Finding the best pricing strategy is challenging for any business, and it’s really crucial to get it right. Set your prices too high and it will create an expectation of luxury, and you must therefore be prepared to deliver excellence. Low prices can make you look too cheap, won’t do you justice and don’t make good business sense either.

Finding the best system depends on many factors. Consider who is buying your product or service and where they are. If you are concentrating on a small area you need to look at the economy of that place, and whether it’s an affluent area or not. If you are an e-commerce business you may want your appeal to be global so this will change the emphasis again. There are less obvious things to consider too like bank charges and government policy.

The main objective is to generate revenue, so a meticulous evaluation of the path to achieving a robust profit is vital.

Cost plus pricing
Your price is dependent on your desired profit margin added to the cost price. So if you want to make 50% profit on your product, just work out how much it costs to buy it, ship it, store it etc. Take this figure and multiply it by 1.5. For example, if a product costs you £10 you will charge customers £15.

This is a nice easy pricing strategy but doesn’t consider whether you are offering a competitive price, or whether the perceived value is right. A little research is a good idea before using this method.

Value based pricing
This means you set the price based on the perceived value or what you feel the customer will pay. This may vary in different regions. An affluent town will be more receptive to higher prices and expect quality products. Whereas the opposite will be true if you are doing business near a council estate.

It’s worth keeping this strategy in mind for products that you buy very cheaply but can be sold for much more than just a basic mark up on the price. If you feel that a product ‘looks’ more expensive than the price you assign to it, then you may well get away with putting a bigger price tag on it. It’s all about the customer’s perception. A word of caution here. Value based pricing is not an exact science and takes research to get right.

Competition based pricing
This is where you look at your all your competitors and use their pricing as a benchmark, then take an average and use this for your own. It’s particularly effective when you are doing business in a saturated market place. The difference between you and your rivals could just be a few pounds, but will be enough to tip the balance when customers are making buying decisions.

This is a nice low risk strategy and can be modified as your business evolves. It’s always a good idea to research your competition anyway.

Captive product pricing
This is a cheeky one. We’ve all be seduced into buying the cheap printer then realising that the ink costs a fortune to refill. This is captive product pricing in a nutshell. Sell the main product at a low cost but slap a premium on the essential consumables.

You can be a bit more imaginative with it by creating lots of special offers around the consumable item, or doing different price points where the the main item comes without the refills, with some refills and again with a whole box of refills and then you are getting into Goldilocks pricing

Goldilocks pricing
Offering different price points will give customers a choice, and make them feel in control. This is common with services like plane travel or theatre seats.

There is usually a basic service with no frills at all, a premium service with lots of bells and whistles and a goldilocks option right in the middle that most people will go for because it’s ‘just right’. You can tailor these options so that they fit the price point, so no-one is losing out, but the customer feels much more in control and your company looks flexible.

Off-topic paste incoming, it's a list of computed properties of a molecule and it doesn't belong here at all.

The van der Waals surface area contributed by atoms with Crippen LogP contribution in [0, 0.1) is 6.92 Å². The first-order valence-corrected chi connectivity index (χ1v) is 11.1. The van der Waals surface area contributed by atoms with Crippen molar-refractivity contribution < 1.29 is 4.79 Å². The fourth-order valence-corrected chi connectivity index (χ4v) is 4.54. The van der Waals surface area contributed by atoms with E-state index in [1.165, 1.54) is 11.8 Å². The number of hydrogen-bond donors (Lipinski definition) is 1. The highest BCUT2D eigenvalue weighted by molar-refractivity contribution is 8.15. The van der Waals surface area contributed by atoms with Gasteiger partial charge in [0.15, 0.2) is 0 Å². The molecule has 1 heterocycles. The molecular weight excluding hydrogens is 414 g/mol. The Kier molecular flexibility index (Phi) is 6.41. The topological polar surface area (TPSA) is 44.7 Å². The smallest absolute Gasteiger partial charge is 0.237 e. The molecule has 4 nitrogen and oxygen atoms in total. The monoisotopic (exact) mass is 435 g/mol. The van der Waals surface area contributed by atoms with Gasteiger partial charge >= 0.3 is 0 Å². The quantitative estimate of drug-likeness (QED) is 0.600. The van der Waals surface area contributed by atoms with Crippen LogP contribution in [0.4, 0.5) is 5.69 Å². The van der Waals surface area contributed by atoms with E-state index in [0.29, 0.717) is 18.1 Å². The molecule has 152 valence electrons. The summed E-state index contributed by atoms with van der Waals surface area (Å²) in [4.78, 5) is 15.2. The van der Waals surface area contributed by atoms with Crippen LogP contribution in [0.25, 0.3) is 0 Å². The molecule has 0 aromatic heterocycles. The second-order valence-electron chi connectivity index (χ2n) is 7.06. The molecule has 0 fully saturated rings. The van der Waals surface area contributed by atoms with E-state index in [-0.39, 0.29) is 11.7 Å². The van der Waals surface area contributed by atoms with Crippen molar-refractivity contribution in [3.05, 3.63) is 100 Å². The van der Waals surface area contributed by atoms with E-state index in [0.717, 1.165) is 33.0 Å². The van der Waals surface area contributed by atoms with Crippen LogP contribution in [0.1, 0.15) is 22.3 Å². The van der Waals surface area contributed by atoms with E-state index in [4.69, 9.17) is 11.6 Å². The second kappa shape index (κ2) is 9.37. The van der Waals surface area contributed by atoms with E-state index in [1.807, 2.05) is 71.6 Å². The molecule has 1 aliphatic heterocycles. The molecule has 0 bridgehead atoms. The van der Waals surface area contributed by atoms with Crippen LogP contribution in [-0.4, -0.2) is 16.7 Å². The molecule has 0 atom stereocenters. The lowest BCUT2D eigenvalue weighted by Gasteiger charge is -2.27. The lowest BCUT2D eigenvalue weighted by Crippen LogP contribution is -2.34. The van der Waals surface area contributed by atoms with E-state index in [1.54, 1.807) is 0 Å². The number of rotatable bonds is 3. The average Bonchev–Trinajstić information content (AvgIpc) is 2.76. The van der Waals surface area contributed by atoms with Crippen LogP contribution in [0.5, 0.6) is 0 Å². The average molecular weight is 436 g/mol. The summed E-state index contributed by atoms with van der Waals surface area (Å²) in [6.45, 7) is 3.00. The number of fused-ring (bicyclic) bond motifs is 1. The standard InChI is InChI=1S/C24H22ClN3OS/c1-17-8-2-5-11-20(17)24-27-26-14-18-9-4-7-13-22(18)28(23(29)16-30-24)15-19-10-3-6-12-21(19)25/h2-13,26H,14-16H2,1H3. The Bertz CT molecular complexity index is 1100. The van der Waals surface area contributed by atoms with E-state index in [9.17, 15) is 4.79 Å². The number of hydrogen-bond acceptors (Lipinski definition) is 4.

Optional product pricing
If you are selling a product or service that can be taken down to it’s bare bones, you can charge a basic price, then add on extras as options. This is common in the new car market. The basic model will be a fabulous car that is reliable and full of safety features, then the salesman will demonstrate the one with an electric sunroof, luxury seats and air conditioning. It’s up to the customer to decide which ‘extras’ are wanted in addition to the core product, and obviously the extra’s are extremely desirable and difficult to turn down.

Bundle pricing
Ever bought a pack of socks? Bundle pricing is when goods that can be sold separately are bundled together at a lower rate than the customer would pay for the item individually. This encourages bulk buying. Supermarkets do this all the time. For example – three tins of soup for the price of 2. Or a sandwich shop may offer a meal deal where the sandwich and crisps cost less when bought together. Or a wool shop may offer 3 balls of wool for the price of £5 when the individual balls of wool cost £1.99.

This is useful when you have a low wholesale price and a product that customers would like to buy in bulk. It would be pointless offering two beds for the price of one. Most people buy beds one at a time. It works best on small consumables that the customer would find value in when purchased in larger quantities.

Pricing is one of the most important components in your business and keeping track of how well that pricing strategy is performing is the key to making a healthy profit.

Knowing what sells best will mean you can concentrate on marketing that product or service and really achieving the highest profit possible. Here at Systems Holdings we have many Fintech solutions to help you. Our analytics software is an invaluable tool that will put your profits into a visual format and show you through detailed graphs and diagrams how your company is performing. You can monitor your progress at the touch of a button. For more information take a look… CLICK HERE